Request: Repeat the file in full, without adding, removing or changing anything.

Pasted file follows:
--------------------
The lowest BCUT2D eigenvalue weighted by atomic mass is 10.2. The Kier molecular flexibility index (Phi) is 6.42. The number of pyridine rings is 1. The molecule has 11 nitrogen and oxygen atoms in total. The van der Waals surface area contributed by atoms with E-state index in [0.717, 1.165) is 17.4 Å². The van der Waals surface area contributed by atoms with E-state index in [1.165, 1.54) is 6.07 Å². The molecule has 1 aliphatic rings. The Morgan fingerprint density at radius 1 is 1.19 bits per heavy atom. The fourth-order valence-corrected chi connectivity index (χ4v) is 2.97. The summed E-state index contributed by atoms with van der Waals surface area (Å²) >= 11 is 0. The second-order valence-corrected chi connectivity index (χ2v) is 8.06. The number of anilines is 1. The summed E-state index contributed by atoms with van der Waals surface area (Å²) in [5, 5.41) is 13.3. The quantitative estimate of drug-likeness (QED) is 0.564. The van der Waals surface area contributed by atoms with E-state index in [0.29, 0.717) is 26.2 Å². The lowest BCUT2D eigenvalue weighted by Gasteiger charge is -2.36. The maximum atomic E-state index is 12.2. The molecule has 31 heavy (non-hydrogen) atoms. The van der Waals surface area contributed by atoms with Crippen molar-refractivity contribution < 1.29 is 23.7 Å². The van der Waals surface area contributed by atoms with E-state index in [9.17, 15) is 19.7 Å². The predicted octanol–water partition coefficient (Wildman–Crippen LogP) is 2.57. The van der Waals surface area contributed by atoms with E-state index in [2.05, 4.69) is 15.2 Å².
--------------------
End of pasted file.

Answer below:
The lowest BCUT2D eigenvalue weighted by atomic mass is 10.2. The Kier molecular flexibility index (Phi) is 6.42. The number of pyridine rings is 1. The molecule has 11 nitrogen and oxygen atoms in total. The van der Waals surface area contributed by atoms with E-state index in [0.717, 1.165) is 17.4 Å². The van der Waals surface area contributed by atoms with E-state index in [1.165, 1.54) is 6.07 Å². The molecule has 1 aliphatic rings. The Morgan fingerprint density at radius 1 is 1.19 bits per heavy atom. The fourth-order valence-corrected chi connectivity index (χ4v) is 2.97. The summed E-state index contributed by atoms with van der Waals surface area (Å²) >= 11 is 0. The second-order valence-corrected chi connectivity index (χ2v) is 8.06. The number of anilines is 1. The summed E-state index contributed by atoms with van der Waals surface area (Å²) in [5, 5.41) is 13.3. The quantitative estimate of drug-likeness (QED) is 0.564. The van der Waals surface area contributed by atoms with E-state index in [0.29, 0.717) is 26.2 Å². The lowest BCUT2D eigenvalue weighted by Gasteiger charge is -2.36. The maximum atomic E-state index is 12.2. The molecule has 31 heavy (non-hydrogen) atoms. The van der Waals surface area contributed by atoms with Crippen molar-refractivity contribution < 1.29 is 23.7 Å². The van der Waals surface area contributed by atoms with E-state index in [9.17, 15) is 19.7 Å². The predicted octanol–water partition coefficient (Wildman–Crippen LogP) is 2.57. The van der Waals surface area contributed by atoms with E-state index in [2.05, 4.69) is 15.2 Å².